As recently as March 2000, the Surveillance Camera Players (SCP) had given up on Robert Riechel, the California-based producer of a television show called The Living Edge. Riechel and his crew had come to New York in November 1999 to tape a segment on the SCP. In addition to being present at the SCP's great Berlin Wall performance, the Living Edge crew got a guided tour of the surveillance cameras in Washington Square Park and a copy of the SCP's compilation tape. But, upon returning to California, Riechel didn't get in touch with the group, despite repeated attempts to reach him by both telephone and e-mail. After several months went by, the SCP put The Living Edge on its list of dead-ends and moved on.
And then, one fine day at the end of April 2000, the SCP got a half-hour-long video cassette in the mail, sent to the group by one Robert Riechel. Was the show about to air? Did it already air? There was no way to know. Though he included a nice letter, Riechel didn't mention either the air-date or the broadcasters who would be showing episode #120 of The Living Edge. Judging from the video, it would appear that the market for this show, which refers to itself as "your secret window" into the "strange" lives of people for whom being strange is simply "business as usual," are the usual assortment of voyeurs, gawkers and professional spectators who watch cable television on a regular basis. In addition to the SCP, episode #120 featured segments on such cool subjects as "Extreme Cat-Fighting" (women who fight each other in "no holds barred" contests) and "The Cake Lady" (little old lady who runs a cake museum). Had the SCP known that this would be its fate, it would never have agreed to work with Riechel. No one who is genuinely interested in Cat Fights or Cake Ladies will be interested in the SCP. And vice versa.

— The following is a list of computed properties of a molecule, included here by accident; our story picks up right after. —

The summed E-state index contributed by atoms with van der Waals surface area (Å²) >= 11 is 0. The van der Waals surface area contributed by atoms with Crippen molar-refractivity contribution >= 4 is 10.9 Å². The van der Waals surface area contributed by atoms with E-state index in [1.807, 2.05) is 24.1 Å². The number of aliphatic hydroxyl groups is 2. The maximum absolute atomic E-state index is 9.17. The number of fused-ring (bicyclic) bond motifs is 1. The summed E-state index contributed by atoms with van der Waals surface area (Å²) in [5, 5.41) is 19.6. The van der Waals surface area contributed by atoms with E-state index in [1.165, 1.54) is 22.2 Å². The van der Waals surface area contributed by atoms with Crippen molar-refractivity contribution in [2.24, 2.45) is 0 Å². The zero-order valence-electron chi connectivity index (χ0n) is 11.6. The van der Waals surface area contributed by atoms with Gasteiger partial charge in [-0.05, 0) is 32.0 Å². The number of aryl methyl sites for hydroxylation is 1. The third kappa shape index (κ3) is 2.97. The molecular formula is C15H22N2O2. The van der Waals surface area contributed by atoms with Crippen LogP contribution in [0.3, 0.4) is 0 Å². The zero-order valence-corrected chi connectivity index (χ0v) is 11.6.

Let us here remind our readers that the SCP never seeks out media coverage. If there has been coverage of the SCP, it is because the media have contacted the group, rather than the reverse. Because coverage of the group helps expose the semi-secret existence of widespread video surveillance and explodes the myth that only those who are "guilty of something" are opposed to surveillance cameras, the SCP has been liberal in its policy of granting interviews and access to its performances. But this isn't because the group's members need to think of themselves or be thought of as "strange" or "cool." These concerns are not relevant to either surveillance cameras or the SCP's objections to and protests against their unregulated use in public places. Indeed, from the start, the SCP have defined themselves as "ordinary Joes and Josephines." And yet this preoccupation with the SCP's "coolness" is becoming a theme in coverage of the group. It has been sounded by Details and MTV Europe. Though its members (mostly a bunch of old farts) find it somewhat flattering to be thought of as "cool," the SCP would prefer to be thought of as justified in sounding the alarm about the dangers of video surveillance.